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Old 9th December 2007, 03:49 AM   #1
joshuajoshua is offline joshuajoshua  United States
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Hi!

I plan to give a layer of paint in the MDF material (for open baffle system).

Can anyone give me a suggestion, what kind of paint should I use? any wood paint?or....?

I don't have any experience building a speaker..

Thanks,

Joshua
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Old 9th December 2007, 07:13 AM   #2
idaho is offline idaho  United States
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automotive primer-theres some cheap spray cans at walmart

apply,
apply again
and then sand a little bit just to make it smooth but not too much as not to remove the primer.
MDF soaks paint like crazy if you dont prime it.

then pick a spray can color you want and then spray as many coats as desired/needed, wet sand as desired to obtain the smoothness you want starting with 400 grit then progress up to 800-2000 grit if you desire the smoothness. Be carefull not to over do it that you get into the primer or wood itself. Buff with a automotive buffer compound. That is the GENERAL way I do it.

Research, experiment, learn, it DIY.
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Old 9th December 2007, 10:36 AM   #3
John L is offline John L  United States
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Shouldn't you use a sealer first?
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Old 9th December 2007, 10:45 AM   #4
richie00boy is offline richie00boy  United Kingdom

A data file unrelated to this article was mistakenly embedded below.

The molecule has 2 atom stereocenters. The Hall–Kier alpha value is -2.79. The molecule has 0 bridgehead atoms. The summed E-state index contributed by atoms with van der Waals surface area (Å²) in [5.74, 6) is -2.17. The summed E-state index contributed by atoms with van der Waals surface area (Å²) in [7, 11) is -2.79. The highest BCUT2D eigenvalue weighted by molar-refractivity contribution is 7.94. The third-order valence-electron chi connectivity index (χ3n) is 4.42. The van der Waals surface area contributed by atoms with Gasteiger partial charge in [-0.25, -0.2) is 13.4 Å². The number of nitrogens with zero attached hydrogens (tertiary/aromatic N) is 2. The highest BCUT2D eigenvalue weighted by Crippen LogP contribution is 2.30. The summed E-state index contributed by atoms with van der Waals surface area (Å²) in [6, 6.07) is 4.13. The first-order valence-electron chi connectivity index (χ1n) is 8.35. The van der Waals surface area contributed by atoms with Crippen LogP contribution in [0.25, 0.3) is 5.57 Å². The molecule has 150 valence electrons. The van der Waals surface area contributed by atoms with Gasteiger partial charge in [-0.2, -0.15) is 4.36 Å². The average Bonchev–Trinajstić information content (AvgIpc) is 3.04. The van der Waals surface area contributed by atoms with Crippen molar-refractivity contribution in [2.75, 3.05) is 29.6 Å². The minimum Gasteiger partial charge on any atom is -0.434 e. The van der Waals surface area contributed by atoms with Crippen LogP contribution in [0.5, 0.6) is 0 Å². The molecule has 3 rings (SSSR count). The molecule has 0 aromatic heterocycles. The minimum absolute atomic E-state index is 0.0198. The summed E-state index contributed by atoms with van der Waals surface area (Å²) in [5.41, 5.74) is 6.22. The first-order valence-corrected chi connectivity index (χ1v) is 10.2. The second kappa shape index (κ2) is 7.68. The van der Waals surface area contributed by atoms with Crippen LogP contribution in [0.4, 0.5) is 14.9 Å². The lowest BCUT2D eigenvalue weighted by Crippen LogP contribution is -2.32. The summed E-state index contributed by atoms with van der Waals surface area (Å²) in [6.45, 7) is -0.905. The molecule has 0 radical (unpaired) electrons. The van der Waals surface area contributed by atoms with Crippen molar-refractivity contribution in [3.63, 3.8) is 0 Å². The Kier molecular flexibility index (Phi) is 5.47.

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Don't use automotive primer first as you will use gallons of it, MDF is like a sponge. Use a proper MDF sealer. Then you can use automotive primer and topcoat as normal. In the UK I use Rustins or Blackfriar. Bonda over your way do something suitable.
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Old 9th December 2007, 11:41 AM   #5
AndrewT is offline AndrewT  Scotland
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Hi,
I have found the flat (pressed) surface of the MDF board to be quite resistant to taking a paint coat. This seems to be much worse when using water based paints. The problem seems to be a lack of evenness combined with poor adhesion.

The edges are completely different. Repeated sealing and sanding to remove the irregularities and fill the gaps until the surface becomes as smooth as the pressed surface. I found this takes at least 4coats of sealer and undercoat before trying a couple of gloss coats (for window sills).
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Old 9th December 2007, 11:42 AM   #6
pinkmouse is offline pinkmouse  Europe
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Surely not a repeat of all this again?

There are some very good threads on this topic already.
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Old 9th December 2007, 01:47 PM   #7